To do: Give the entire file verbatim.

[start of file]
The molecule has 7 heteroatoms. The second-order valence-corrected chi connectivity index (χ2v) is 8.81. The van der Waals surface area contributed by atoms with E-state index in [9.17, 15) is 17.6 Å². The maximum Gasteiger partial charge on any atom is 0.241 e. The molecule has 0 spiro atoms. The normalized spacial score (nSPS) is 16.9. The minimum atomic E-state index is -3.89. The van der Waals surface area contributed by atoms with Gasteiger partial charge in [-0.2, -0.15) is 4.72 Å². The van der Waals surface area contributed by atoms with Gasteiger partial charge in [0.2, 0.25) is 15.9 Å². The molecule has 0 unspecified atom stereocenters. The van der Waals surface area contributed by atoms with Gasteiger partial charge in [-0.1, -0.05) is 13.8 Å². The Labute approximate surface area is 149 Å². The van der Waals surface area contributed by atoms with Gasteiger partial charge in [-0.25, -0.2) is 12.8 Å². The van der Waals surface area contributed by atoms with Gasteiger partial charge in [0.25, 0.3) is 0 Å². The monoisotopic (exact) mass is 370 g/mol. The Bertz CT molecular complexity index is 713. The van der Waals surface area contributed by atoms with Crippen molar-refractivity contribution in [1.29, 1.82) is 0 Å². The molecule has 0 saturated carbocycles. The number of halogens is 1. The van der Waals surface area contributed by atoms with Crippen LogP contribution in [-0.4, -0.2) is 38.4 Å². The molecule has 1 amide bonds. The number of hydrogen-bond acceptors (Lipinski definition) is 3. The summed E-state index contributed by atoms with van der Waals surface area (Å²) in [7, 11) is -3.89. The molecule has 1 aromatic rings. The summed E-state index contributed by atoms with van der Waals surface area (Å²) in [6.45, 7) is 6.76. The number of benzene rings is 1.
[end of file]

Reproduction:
The molecule has 7 heteroatoms. The second-order valence-corrected chi connectivity index (χ2v) is 8.81. The van der Waals surface area contributed by atoms with E-state index in [9.17, 15) is 17.6 Å². The maximum Gasteiger partial charge on any atom is 0.241 e. The molecule has 0 spiro atoms. The normalized spacial score (nSPS) is 16.9. The minimum atomic E-state index is -3.89. The van der Waals surface area contributed by atoms with Gasteiger partial charge in [-0.2, -0.15) is 4.72 Å². The van der Waals surface area contributed by atoms with Gasteiger partial charge in [0.2, 0.25) is 15.9 Å². The molecule has 0 unspecified atom stereocenters. The van der Waals surface area contributed by atoms with Gasteiger partial charge in [-0.1, -0.05) is 13.8 Å². The Labute approximate surface area is 149 Å². The van der Waals surface area contributed by atoms with Gasteiger partial charge in [-0.25, -0.2) is 12.8 Å². The van der Waals surface area contributed by atoms with Gasteiger partial charge in [0.25, 0.3) is 0 Å². The monoisotopic (exact) mass is 370 g/mol. The Bertz CT molecular complexity index is 713. The van der Waals surface area contributed by atoms with Crippen molar-refractivity contribution in [1.29, 1.82) is 0 Å². The molecule has 0 saturated carbocycles. The number of halogens is 1. The van der Waals surface area contributed by atoms with Crippen LogP contribution in [-0.4, -0.2) is 38.4 Å². The molecule has 1 amide bonds. The number of hydrogen-bond acceptors (Lipinski definition) is 3. The summed E-state index contributed by atoms with van der Waals surface area (Å²) in [7, 11) is -3.89. The molecule has 1 aromatic rings. The summed E-state index contributed by atoms with van der Waals surface area (Å²) in [6.45, 7) is 6.76. The number of benzene rings is 1.